After Warner Music deal, Facebook is in league with all three major labels
By Parker Hall
Facebook announced a new “holistic” partnership with Warner Music Group that allows its users to create, upload, and share music from Warner’s extensive catalog in videos and messages on the social media site, as well as via Facebook-owned companies Instagram and Oculus. Warner Music Group controls the catalogs of big-name artists like Ed Sheeran, Coldplay, The Rolling Stones, and more.
The deal follows up similar agreements between Facebook and Universal Music Group and Sony/ATV Publishing, meaning that the social media giant has now cemented licensing with all three major music labels — companies that control the vast majority of popular music.
The announcement of the deal between Facebook and Warner Music Group was shared via a video on Warner Music Group’s Facebook page.
“The team at Facebook is creating a truly innovative product and is showing real commitment to its participation in the growth of the music business,” Warner/Chappell’s executive vice president of global strategy Eric Mackay said in a statement. “We’ve taken our time to arrive at the best possible deal, one that recognizes the value that music creates on social networks, while empowering our songwriters to reach audiences around the world, in a way that will spark creativity and conversation among their fans. Our incredible catalog of songs will be represented throughout Facebook’s platforms and we’re excited to work together to create new opportunities for both our songwriters and Facebook’s users.”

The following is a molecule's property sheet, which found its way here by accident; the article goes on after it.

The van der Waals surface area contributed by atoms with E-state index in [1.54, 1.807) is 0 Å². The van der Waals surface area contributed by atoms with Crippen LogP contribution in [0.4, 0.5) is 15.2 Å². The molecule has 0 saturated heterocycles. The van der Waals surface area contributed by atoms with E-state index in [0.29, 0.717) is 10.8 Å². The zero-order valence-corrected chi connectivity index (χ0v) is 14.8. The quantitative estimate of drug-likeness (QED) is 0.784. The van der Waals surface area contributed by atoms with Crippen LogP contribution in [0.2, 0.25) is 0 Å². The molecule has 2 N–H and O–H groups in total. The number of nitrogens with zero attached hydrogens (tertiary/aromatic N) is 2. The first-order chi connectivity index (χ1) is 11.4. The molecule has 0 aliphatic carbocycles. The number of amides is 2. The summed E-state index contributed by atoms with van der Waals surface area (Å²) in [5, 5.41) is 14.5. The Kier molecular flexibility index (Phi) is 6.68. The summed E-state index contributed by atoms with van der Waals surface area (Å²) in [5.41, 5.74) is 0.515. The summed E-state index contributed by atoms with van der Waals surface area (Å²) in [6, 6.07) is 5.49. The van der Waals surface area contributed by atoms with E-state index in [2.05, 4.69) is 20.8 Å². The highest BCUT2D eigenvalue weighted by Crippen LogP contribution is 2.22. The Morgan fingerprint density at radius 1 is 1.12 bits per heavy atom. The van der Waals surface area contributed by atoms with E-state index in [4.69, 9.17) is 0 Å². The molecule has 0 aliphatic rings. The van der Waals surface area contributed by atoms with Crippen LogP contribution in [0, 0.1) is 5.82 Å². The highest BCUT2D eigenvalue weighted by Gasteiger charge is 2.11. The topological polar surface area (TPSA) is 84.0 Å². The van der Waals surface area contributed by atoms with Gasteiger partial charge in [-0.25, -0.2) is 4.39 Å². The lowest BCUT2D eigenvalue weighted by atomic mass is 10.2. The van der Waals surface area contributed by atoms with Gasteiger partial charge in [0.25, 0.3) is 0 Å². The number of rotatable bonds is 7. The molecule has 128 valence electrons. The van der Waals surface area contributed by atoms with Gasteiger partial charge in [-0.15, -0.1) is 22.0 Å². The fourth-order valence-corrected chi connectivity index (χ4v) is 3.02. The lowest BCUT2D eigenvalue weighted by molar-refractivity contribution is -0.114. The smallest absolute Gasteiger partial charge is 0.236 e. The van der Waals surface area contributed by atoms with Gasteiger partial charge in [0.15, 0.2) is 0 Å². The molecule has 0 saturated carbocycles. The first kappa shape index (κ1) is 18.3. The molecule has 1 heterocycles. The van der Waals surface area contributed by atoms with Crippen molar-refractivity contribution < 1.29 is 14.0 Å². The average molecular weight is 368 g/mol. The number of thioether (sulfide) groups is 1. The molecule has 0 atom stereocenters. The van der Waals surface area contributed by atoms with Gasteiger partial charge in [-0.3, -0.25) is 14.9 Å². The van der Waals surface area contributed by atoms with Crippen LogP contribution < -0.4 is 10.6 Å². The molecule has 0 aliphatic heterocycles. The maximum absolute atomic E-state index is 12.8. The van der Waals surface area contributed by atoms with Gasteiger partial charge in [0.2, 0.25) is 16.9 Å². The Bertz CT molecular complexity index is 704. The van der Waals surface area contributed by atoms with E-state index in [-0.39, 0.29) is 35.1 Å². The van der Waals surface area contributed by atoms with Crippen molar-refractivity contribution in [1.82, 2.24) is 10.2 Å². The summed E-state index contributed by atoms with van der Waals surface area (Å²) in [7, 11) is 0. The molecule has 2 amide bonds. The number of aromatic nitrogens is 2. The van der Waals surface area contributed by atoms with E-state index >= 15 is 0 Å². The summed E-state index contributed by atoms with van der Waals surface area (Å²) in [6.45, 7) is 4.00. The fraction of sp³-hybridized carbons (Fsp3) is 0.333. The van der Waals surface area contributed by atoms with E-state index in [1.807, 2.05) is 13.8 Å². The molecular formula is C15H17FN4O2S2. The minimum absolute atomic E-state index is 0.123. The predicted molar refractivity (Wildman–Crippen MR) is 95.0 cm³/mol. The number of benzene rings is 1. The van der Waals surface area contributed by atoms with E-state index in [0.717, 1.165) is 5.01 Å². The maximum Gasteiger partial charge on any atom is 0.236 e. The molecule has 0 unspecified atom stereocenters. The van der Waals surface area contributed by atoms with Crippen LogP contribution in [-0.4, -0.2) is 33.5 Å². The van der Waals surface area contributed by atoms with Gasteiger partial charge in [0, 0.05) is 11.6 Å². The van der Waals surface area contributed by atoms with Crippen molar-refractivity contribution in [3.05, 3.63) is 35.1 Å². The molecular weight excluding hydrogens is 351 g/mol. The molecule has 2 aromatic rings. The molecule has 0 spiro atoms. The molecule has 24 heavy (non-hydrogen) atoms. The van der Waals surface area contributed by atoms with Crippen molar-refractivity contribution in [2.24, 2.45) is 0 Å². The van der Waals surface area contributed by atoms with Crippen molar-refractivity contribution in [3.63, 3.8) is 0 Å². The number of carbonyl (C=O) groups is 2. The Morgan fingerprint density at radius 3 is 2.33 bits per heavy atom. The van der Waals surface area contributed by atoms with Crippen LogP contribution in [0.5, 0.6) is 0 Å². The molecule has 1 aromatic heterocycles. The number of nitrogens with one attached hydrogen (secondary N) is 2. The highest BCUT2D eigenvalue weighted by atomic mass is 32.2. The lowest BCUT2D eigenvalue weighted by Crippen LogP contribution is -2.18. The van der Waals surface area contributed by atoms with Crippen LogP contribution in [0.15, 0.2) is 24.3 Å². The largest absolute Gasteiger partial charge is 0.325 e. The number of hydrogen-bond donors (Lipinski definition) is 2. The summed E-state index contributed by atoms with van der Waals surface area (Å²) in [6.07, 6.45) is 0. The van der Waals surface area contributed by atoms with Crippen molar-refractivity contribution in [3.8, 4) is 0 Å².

While the deal does only cover video and messaging, the fact that Facebook has now come to agreements with all three major labels is significant. The company may not immediately be seeking to create an on-demand streaming service to compete with the likes of Spotify or Apple Music, but deals with all major labels may mean the door is open for streaming negotiations in the future. With virtually every streaming music listener already using Facebook’s platform to discover new sounds and live shows — and almost every artist using it for promotion — Facebook has all the data it needs to create a pretty impressive on-demand service — if it wants one.
For now, fans should be excited about being able to create and share video and messages featuring the biggest names in music without fear of copyright strikes and with the knowledge that artists will actually get paid something for the use of their music.
This article was originally posted on Digital Trends